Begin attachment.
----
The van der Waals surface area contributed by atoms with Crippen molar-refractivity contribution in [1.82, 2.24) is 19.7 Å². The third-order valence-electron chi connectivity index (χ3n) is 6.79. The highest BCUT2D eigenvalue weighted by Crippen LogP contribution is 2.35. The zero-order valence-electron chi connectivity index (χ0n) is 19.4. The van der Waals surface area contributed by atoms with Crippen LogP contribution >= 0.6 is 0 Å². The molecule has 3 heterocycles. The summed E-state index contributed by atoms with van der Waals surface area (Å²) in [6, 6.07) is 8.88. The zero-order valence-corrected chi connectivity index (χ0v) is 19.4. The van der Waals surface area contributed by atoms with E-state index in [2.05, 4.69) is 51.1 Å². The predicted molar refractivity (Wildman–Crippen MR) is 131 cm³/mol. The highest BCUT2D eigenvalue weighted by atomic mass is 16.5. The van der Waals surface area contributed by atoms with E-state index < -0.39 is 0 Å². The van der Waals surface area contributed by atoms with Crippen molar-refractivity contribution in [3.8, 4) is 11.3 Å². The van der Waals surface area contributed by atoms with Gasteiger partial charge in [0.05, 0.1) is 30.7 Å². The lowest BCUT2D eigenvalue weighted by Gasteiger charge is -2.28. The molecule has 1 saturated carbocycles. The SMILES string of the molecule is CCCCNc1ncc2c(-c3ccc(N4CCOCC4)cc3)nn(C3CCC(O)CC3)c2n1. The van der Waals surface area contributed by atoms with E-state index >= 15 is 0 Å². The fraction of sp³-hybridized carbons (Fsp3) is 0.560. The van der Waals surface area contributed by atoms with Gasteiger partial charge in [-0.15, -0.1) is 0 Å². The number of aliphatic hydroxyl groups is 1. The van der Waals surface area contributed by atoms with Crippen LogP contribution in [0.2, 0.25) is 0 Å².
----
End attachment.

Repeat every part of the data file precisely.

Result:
The van der Waals surface area contributed by atoms with Crippen molar-refractivity contribution in [1.82, 2.24) is 19.7 Å². The third-order valence-electron chi connectivity index (χ3n) is 6.79. The highest BCUT2D eigenvalue weighted by Crippen LogP contribution is 2.35. The zero-order valence-electron chi connectivity index (χ0n) is 19.4. The van der Waals surface area contributed by atoms with Crippen LogP contribution >= 0.6 is 0 Å². The molecule has 3 heterocycles. The summed E-state index contributed by atoms with van der Waals surface area (Å²) in [6, 6.07) is 8.88. The zero-order valence-corrected chi connectivity index (χ0v) is 19.4. The van der Waals surface area contributed by atoms with E-state index in [2.05, 4.69) is 51.1 Å². The predicted molar refractivity (Wildman–Crippen MR) is 131 cm³/mol. The highest BCUT2D eigenvalue weighted by atomic mass is 16.5. The van der Waals surface area contributed by atoms with E-state index < -0.39 is 0 Å². The van der Waals surface area contributed by atoms with Crippen molar-refractivity contribution in [3.8, 4) is 11.3 Å². The van der Waals surface area contributed by atoms with Gasteiger partial charge in [0.05, 0.1) is 30.7 Å². The lowest BCUT2D eigenvalue weighted by Gasteiger charge is -2.28. The molecule has 1 saturated carbocycles. The SMILES string of the molecule is CCCCNc1ncc2c(-c3ccc(N4CCOCC4)cc3)nn(C3CCC(O)CC3)c2n1. The van der Waals surface area contributed by atoms with E-state index >= 15 is 0 Å². The fraction of sp³-hybridized carbons (Fsp3) is 0.560. The van der Waals surface area contributed by atoms with Gasteiger partial charge in [-0.15, -0.1) is 0 Å². The number of aliphatic hydroxyl groups is 1. The van der Waals surface area contributed by atoms with Crippen LogP contribution in [0.2, 0.25) is 0 Å².